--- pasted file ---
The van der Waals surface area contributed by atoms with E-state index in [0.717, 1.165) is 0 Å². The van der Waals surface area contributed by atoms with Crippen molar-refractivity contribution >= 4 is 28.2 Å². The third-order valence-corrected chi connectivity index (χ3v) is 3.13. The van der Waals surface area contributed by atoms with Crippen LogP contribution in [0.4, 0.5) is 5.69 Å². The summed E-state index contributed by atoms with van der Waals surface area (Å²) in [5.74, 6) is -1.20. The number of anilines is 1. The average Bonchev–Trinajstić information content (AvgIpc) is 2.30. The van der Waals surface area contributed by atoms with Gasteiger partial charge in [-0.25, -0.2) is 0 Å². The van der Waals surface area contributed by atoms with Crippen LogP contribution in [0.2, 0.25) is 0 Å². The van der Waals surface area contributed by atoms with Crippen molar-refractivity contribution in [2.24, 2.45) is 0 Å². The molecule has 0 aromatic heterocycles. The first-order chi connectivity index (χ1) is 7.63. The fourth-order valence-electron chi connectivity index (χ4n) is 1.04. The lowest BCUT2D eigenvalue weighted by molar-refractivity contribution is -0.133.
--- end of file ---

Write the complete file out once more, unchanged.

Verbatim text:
The van der Waals surface area contributed by atoms with E-state index in [0.717, 1.165) is 0 Å². The van der Waals surface area contributed by atoms with Crippen molar-refractivity contribution >= 4 is 28.2 Å². The third-order valence-corrected chi connectivity index (χ3v) is 3.13. The van der Waals surface area contributed by atoms with Crippen LogP contribution in [0.4, 0.5) is 5.69 Å². The summed E-state index contributed by atoms with van der Waals surface area (Å²) in [5.74, 6) is -1.20. The number of anilines is 1. The average Bonchev–Trinajstić information content (AvgIpc) is 2.30. The van der Waals surface area contributed by atoms with Gasteiger partial charge in [-0.25, -0.2) is 0 Å². The van der Waals surface area contributed by atoms with Crippen LogP contribution in [0.2, 0.25) is 0 Å². The van der Waals surface area contributed by atoms with Crippen molar-refractivity contribution in [2.24, 2.45) is 0 Å². The molecule has 0 aromatic heterocycles. The first-order chi connectivity index (χ1) is 7.63. The fourth-order valence-electron chi connectivity index (χ4n) is 1.04. The lowest BCUT2D eigenvalue weighted by molar-refractivity contribution is -0.133.